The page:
Tips for Organizing a Medical History
A trip to the emergency room made me realize why caregivers are advised to organize heath information. Like many caregivers, I share the task of going with my loved one to appointments. My sister usually takes our mom to the dentist, audiologist and optometrist. I take Mom to her physician, dermatologist and podiatrist. We cover for each other when work or travel demands it. I felt prepared until an emergency came.
When Mom broke her hip, I called an ambulance. When it arrived, I confidently recited Mom’s Medicare number. When asked what medications she took, I pulled out our basket of pill bottles. At the hospital, the questions got more complicated. Still, I knew enough to fill out the forms. Strangely, as I did the paperwork, I began to feel sharp pain in my lower belly. I was nauseous and feverish. I did not know it then, but I would be joining Mom in the hospital the next day with an emergency of my own – one requiring surgery and a six-day hospital stay.- I realized that my mom’s care was far too dependent on facts held only in my head. As primary caregiver, I managed the insurance, filled prescriptions and kept doctors’ names and phone numbers in my password-protected data organizer. I knew I should organize Mom’s records, but I didn’t know how. As we both recovered, I looked for an easy way to keep her health information. I especially wanted an easy way to share it with others in case I am not around.
I now have a folder for paperwork that is portable and easy to maintain. It isn’t just for emergencies. We take it to every doctor visit. Now anyone who has the folder can see when Mom had her last flu shot, what medications she takes and that she had a malignant mole removed in 1981. We can all see when all medical appointments are scheduled. Even my brother, who lives at a distance, could answer medical questions if he had to take Mom to the doctor while visiting.
Information to collect
You probably have most of this information readily available. If not, begin with what you have and add information as you can. Useful information to collect includes:
Health insurance cards, Medicare cards, and so on
Appointment reminder cards from health care providers
A list of medications including dosages, frequency, date started and reason
A medical history
A list of emergency contacts, relationship, addresses and all phone numbers
A sheet for recording the date of visits, the provider and any tests performed or instructions
Any special logs such as blood pressure readings, blood sugar levels or symptoms
A copy of a health care proxy, advanced directives or living will
A power-of-attorney, if one is used
Our system has to be
easy to update because, like most caregivers, my family is stretched
pretty thin. Here are some tips for collecting and organizing
Use a pocket folder or small three-ring binder that will hold several pages. We purchased a multi-page presentation folder with clear pockets from an office supply store.
Use a bold color for the cover, such as red or yellow, so that it is easy to distinguish from other papers.
Keep the folder in a handy location, such as a desk drawer near the entry.
Make sure every potential caregiver knows where it is kept.
Label the front boldly and clearly – EMERGENCY MEDICAL INFORMATION
Use top loading, clear sheet protectors to hold papers. These make it easy to remove papers for photocopying or for handing to a healthcare worker.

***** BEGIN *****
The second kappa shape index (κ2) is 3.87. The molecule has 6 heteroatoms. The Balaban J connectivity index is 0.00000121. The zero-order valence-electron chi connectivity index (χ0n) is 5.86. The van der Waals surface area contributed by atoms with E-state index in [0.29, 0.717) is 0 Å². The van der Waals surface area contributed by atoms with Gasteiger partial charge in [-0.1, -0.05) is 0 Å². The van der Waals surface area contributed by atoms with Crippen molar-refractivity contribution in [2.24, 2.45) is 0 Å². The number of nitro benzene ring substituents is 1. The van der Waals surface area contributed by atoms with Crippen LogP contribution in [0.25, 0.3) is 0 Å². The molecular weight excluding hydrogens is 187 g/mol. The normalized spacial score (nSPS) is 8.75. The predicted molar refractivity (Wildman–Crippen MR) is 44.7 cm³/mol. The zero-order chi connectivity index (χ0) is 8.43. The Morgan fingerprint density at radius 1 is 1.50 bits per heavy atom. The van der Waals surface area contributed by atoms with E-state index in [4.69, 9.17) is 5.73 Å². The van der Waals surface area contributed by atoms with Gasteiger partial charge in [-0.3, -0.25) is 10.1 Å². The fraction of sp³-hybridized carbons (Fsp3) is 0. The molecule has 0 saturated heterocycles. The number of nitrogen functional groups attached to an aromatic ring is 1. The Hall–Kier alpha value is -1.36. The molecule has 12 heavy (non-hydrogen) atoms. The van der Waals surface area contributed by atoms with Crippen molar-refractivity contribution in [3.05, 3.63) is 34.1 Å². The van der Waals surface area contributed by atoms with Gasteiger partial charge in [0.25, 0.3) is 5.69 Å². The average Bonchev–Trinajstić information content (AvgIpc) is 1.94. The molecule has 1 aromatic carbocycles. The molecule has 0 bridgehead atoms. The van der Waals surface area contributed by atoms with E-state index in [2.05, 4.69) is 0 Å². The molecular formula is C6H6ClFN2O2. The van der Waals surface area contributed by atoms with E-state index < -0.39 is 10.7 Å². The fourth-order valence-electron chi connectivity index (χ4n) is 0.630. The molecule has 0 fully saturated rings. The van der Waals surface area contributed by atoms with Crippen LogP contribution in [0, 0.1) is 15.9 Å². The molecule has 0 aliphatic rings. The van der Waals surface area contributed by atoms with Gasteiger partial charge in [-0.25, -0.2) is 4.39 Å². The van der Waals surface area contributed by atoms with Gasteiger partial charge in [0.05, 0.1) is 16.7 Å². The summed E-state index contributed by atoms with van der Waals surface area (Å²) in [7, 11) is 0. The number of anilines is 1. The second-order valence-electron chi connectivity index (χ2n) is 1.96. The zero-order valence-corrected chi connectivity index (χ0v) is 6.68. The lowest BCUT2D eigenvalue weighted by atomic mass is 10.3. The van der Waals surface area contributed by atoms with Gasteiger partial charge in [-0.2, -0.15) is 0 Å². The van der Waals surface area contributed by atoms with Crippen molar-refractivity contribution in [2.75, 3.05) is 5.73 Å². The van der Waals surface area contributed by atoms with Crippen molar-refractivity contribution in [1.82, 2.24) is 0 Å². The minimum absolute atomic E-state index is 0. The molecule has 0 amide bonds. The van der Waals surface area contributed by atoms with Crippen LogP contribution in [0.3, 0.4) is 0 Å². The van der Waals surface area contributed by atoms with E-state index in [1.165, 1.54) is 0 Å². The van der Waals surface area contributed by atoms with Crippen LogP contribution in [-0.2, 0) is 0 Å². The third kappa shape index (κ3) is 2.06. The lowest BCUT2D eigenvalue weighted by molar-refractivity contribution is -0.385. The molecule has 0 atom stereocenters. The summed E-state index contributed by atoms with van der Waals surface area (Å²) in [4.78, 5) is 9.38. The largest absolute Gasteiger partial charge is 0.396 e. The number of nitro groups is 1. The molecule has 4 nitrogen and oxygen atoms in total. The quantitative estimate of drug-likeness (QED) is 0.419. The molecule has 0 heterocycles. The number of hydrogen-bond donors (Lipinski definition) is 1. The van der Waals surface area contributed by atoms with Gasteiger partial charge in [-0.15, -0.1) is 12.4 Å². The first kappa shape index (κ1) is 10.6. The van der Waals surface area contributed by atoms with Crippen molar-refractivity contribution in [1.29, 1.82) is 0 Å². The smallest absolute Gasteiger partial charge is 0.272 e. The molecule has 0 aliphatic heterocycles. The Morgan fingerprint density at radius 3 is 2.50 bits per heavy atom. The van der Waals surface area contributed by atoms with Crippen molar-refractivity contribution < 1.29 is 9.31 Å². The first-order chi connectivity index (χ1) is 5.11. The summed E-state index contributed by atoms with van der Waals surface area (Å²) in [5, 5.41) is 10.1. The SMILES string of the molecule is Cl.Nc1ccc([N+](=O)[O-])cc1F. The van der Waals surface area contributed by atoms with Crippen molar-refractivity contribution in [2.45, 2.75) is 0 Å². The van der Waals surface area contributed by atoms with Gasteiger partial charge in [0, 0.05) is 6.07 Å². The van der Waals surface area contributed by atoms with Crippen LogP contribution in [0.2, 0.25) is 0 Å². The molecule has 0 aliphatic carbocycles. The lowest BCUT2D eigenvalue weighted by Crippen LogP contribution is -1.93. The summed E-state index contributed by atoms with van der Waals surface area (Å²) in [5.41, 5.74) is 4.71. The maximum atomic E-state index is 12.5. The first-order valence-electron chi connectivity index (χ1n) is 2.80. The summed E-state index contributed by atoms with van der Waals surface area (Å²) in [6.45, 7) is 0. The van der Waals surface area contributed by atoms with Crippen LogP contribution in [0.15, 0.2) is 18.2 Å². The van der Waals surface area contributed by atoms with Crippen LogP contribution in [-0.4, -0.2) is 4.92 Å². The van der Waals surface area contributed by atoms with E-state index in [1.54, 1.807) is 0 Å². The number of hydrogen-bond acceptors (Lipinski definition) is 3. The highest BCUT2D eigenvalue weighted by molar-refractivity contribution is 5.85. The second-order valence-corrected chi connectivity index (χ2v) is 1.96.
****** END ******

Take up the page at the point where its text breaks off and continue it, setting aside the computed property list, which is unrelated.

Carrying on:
Pick up a business card from each healthcare provider you see. Cards usually contain the name, specialty, address, phone and fax number.
Slip the business cards into vinyl page protectors meant to hold photos, baseball cards or disks. You can find three-ring page protectors like these at craft, hobby, or office supply stores.
Each time you make an appointment, take the reminder card or jot the appointment details on a 3X5 card. Slip these cards into a page protector just as you did the business cards.
Keep old appointment cards if you don’t want to take the trouble of recording visit details elsewhere.
When you add any information to a document, put the date at the top of the page to show how current the data is.
List an out-of-state emergency contact to be used in case of a widespread disaster.
Photocopy important pages and cards and keep them elsewhere for extra protection.
Search the Internet. Many Web sites provide blank forms for medical history, medication and other health records.
What should you keep in a medical history?
Names of all physicians
Known allergies or reactions to medications
Medications including over-the-counter medicines, vitamins and herbs
Health conditions and date of diagnosis
Dates of most recent exams, tests and immunizations
Dates and reasons for hospitalizations
Dates and details of surgeries
Dates and length of major illnesses
History of smoking and use of alcohol
Location of living will or medical directives
History of exposure to dangerous conditions or hazards
Family history including illnesses or conditions of parents and siblings
Cause of death of parents and siblings and their age at death
I’m pretty sure that I will never again find Mother’s insurance cards inside an old purse looped over a hanger in the darkest corner of her closet. I hope I never again have to phone a doctor’s office to relay information I didn’t have with me at the appointment. But most of all, I’m confident that if I’m not around, someone else can tell the emergency room doctors what they need to know about my loved one.
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Kathy Porter lives in Dallas, Texas and is the primary caregiver for her mother, Rue, who is living with dementia and diabetes. Rue recovered from her broken hip after surgery. After Kathy’s emergency surgery on the same day, she fully recovered from her illness as well. Kathy is a Human Resource consultant for a large information technology firm.